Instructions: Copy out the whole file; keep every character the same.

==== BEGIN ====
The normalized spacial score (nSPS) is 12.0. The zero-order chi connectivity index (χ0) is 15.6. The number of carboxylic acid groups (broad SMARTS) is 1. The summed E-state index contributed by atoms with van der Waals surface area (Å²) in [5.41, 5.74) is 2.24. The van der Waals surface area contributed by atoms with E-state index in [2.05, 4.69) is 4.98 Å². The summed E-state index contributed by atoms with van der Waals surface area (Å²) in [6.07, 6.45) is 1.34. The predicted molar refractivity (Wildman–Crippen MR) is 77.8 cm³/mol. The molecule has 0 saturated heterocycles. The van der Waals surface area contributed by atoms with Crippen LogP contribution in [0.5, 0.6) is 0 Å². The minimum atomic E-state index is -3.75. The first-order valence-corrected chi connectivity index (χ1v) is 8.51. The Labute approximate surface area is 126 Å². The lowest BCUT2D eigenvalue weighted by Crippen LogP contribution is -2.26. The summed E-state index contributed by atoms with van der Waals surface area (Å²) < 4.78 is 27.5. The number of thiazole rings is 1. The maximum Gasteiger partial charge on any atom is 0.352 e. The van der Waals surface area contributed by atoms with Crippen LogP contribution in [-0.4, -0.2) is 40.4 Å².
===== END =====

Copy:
The normalized spacial score (nSPS) is 12.0. The zero-order chi connectivity index (χ0) is 15.6. The number of carboxylic acid groups (broad SMARTS) is 1. The summed E-state index contributed by atoms with van der Waals surface area (Å²) in [5.41, 5.74) is 2.24. The van der Waals surface area contributed by atoms with E-state index in [2.05, 4.69) is 4.98 Å². The summed E-state index contributed by atoms with van der Waals surface area (Å²) in [6.07, 6.45) is 1.34. The predicted molar refractivity (Wildman–Crippen MR) is 77.8 cm³/mol. The molecule has 0 saturated heterocycles. The van der Waals surface area contributed by atoms with Crippen LogP contribution in [0.5, 0.6) is 0 Å². The minimum atomic E-state index is -3.75. The first-order valence-corrected chi connectivity index (χ1v) is 8.51. The Labute approximate surface area is 126 Å². The lowest BCUT2D eigenvalue weighted by Crippen LogP contribution is -2.26. The summed E-state index contributed by atoms with van der Waals surface area (Å²) < 4.78 is 27.5. The number of thiazole rings is 1. The maximum Gasteiger partial charge on any atom is 0.352 e. The van der Waals surface area contributed by atoms with Crippen LogP contribution in [-0.4, -0.2) is 40.4 Å².